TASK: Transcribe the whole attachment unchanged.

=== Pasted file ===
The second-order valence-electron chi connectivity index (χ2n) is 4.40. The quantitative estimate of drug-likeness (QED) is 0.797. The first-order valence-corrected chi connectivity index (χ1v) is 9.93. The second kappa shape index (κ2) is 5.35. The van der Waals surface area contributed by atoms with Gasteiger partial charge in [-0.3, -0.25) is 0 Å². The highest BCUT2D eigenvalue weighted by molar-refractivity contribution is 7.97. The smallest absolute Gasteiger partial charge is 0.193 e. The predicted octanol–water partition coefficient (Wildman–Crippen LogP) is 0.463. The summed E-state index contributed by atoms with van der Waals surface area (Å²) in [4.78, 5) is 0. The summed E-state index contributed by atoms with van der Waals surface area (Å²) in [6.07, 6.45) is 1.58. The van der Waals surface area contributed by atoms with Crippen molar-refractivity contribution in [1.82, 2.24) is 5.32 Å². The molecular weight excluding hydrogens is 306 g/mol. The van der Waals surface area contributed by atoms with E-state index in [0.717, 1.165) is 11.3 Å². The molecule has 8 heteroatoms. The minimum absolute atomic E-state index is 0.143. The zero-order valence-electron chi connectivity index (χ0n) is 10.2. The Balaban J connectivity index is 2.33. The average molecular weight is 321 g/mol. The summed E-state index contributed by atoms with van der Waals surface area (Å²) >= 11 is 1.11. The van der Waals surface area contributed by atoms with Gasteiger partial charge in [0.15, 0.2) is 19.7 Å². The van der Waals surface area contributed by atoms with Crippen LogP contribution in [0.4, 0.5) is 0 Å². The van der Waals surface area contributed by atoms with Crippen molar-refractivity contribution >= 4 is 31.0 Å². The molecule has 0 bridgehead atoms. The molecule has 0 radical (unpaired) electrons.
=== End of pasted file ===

The second-order valence-electron chi connectivity index (χ2n) is 4.40. The quantitative estimate of drug-likeness (QED) is 0.797. The first-order valence-corrected chi connectivity index (χ1v) is 9.93. The second kappa shape index (κ2) is 5.35. The van der Waals surface area contributed by atoms with Gasteiger partial charge in [-0.3, -0.25) is 0 Å². The highest BCUT2D eigenvalue weighted by molar-refractivity contribution is 7.97. The smallest absolute Gasteiger partial charge is 0.193 e. The predicted octanol–water partition coefficient (Wildman–Crippen LogP) is 0.463. The summed E-state index contributed by atoms with van der Waals surface area (Å²) in [4.78, 5) is 0. The summed E-state index contributed by atoms with van der Waals surface area (Å²) in [6.07, 6.45) is 1.58. The van der Waals surface area contributed by atoms with Crippen molar-refractivity contribution in [1.82, 2.24) is 5.32 Å². The molecular weight excluding hydrogens is 306 g/mol. The van der Waals surface area contributed by atoms with E-state index in [0.717, 1.165) is 11.3 Å². The molecule has 8 heteroatoms. The minimum absolute atomic E-state index is 0.143. The zero-order valence-electron chi connectivity index (χ0n) is 10.2. The Balaban J connectivity index is 2.33. The average molecular weight is 321 g/mol. The summed E-state index contributed by atoms with van der Waals surface area (Å²) >= 11 is 1.11. The van der Waals surface area contributed by atoms with Gasteiger partial charge in [0.15, 0.2) is 19.7 Å². The van der Waals surface area contributed by atoms with Crippen LogP contribution in [0.4, 0.5) is 0 Å². The van der Waals surface area contributed by atoms with Crippen molar-refractivity contribution >= 4 is 31.0 Å². The molecule has 0 bridgehead atoms. The molecule has 0 radical (unpaired) electrons.